Glomerular injury is exacerbated in diabetic integrin alpha1-null mice.
Authors Zent R, Yan X, Su Y, Hudson BG, Borza DB, Moeckel GW, Qi Z, Sado Y, Breyer MD,
Voziyan P, Pozzi A
Submitted By Matthew Breyer on 11/12/2007
Status Published
Journal Kidney international
Year 2006
Date Published 8/1/2006
Volume : Pages 70 : Not Specified
PubMed Reference 16775606
Abstract Excessive glomerular collagen IV and reactive oxygen species (ROS) production
are key factors in the development of diabetic nephropathy. Integrin
alpha1beta1, the major collagen IV receptor, dowregulates collagen IV and ROS
production, suggesting this integrin might determine the severity of diabetic
nephropathy. To test this possibility, wild-type and integrin alpha1-null mice
were rendered diabetic with streptozotocin (STZ) (100 mg/kg single
intraperitoneal injection), after which glomerular filtration rate (GFR),
glomerular collagen deposition, and glomerular basement membrane (GBM)
thickening were evaluated. In addition, ROS and collagen IV production by
mesangial cells as well as their proliferation was measured in vitro. Diabetic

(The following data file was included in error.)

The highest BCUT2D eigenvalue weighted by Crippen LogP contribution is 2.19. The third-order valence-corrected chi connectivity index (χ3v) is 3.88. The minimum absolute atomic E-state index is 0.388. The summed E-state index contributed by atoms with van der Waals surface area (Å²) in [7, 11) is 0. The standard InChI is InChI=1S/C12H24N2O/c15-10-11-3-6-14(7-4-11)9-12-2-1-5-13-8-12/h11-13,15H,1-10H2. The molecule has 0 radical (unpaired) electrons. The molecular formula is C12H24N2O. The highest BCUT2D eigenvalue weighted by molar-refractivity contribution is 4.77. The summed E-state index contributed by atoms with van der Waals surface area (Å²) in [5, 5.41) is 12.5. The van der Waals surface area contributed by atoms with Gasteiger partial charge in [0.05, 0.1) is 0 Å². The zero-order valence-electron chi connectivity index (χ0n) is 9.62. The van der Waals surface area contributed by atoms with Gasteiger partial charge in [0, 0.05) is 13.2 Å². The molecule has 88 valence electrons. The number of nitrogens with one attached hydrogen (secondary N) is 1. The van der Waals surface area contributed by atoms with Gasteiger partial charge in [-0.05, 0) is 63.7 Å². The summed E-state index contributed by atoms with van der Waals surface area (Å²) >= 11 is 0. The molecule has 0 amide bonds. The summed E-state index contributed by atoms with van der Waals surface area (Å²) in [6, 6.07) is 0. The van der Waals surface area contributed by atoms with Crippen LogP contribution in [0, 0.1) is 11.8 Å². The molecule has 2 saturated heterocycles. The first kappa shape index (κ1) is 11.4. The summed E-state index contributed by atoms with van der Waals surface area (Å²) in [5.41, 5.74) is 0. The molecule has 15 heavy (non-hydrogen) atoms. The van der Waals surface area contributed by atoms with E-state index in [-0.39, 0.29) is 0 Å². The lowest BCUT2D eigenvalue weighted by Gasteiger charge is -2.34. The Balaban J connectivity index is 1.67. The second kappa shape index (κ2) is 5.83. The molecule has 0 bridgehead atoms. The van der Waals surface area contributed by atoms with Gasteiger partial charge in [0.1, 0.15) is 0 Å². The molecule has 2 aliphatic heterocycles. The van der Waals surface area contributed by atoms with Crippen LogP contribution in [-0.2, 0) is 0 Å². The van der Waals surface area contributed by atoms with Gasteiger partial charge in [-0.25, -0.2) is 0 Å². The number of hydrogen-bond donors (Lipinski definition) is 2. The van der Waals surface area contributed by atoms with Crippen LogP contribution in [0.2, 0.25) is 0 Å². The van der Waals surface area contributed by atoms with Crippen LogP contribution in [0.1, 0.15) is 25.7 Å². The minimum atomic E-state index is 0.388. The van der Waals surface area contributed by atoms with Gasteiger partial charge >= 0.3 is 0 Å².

alpha1-null mice developed worse renal disease than diabetic wild-type mice. A
significant increase in GFR was evident in the alpha1-null mice at 6 weeks after
the STZ injection; it started to decrease by week 24 and reached levels of
non-diabetic mice by week 36. In contrast, GFR only increased in wild-type mice
at week 12 and its elevation persisted throughout the study. Diabetic mutant
mice also showed increased glomerular deposition of collagen IV and GBM
thickening compared to diabetic wild-type mice. Primary alpha1-null mesangial
cells exposed to high glucose produced more ROS than wild-type cells, which led
to decreased proliferation and increased collagen IV synthesis, thus mimicking
the in vivo finding. In conclusion, this study suggests that lack of integrin
alpha1beta1 exacerbates the glomerular injury in a mouse model of diabetes by
modulating GFR, ROS production, cell proliferation, and collagen deposition.

Investigators with authorship
Matthew BreyerJohnson & Johnson